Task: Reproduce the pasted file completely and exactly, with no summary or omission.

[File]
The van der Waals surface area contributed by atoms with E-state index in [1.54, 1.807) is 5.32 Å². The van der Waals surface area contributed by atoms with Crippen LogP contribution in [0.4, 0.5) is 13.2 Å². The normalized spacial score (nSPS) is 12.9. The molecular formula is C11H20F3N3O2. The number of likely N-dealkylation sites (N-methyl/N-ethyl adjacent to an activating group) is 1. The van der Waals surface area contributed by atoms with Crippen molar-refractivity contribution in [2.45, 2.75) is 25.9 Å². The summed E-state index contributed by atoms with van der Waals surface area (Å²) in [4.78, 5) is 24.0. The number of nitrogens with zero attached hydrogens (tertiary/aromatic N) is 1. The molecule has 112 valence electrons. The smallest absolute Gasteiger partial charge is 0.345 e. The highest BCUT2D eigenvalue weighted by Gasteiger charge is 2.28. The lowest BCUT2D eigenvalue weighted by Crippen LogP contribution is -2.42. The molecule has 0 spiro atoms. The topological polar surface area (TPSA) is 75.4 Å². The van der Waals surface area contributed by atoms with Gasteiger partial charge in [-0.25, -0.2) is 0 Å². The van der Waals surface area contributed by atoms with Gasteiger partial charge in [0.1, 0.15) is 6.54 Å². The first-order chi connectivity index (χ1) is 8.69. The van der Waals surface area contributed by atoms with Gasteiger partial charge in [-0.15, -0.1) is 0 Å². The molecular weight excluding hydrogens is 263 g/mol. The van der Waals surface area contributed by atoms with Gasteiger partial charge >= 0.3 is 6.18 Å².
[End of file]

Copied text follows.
The van der Waals surface area contributed by atoms with E-state index in [1.54, 1.807) is 5.32 Å². The van der Waals surface area contributed by atoms with Crippen LogP contribution in [0.4, 0.5) is 13.2 Å². The normalized spacial score (nSPS) is 12.9. The molecular formula is C11H20F3N3O2. The number of likely N-dealkylation sites (N-methyl/N-ethyl adjacent to an activating group) is 1. The van der Waals surface area contributed by atoms with Crippen molar-refractivity contribution in [2.45, 2.75) is 25.9 Å². The summed E-state index contributed by atoms with van der Waals surface area (Å²) in [4.78, 5) is 24.0. The number of nitrogens with zero attached hydrogens (tertiary/aromatic N) is 1. The molecule has 112 valence electrons. The smallest absolute Gasteiger partial charge is 0.345 e. The highest BCUT2D eigenvalue weighted by Gasteiger charge is 2.28. The lowest BCUT2D eigenvalue weighted by Crippen LogP contribution is -2.42. The molecule has 0 spiro atoms. The topological polar surface area (TPSA) is 75.4 Å². The van der Waals surface area contributed by atoms with Gasteiger partial charge in [-0.25, -0.2) is 0 Å². The van der Waals surface area contributed by atoms with Gasteiger partial charge in [0.1, 0.15) is 6.54 Å². The first-order chi connectivity index (χ1) is 8.69. The van der Waals surface area contributed by atoms with Gasteiger partial charge in [-0.15, -0.1) is 0 Å². The molecular weight excluding hydrogens is 263 g/mol. The van der Waals surface area contributed by atoms with Gasteiger partial charge >= 0.3 is 6.18 Å².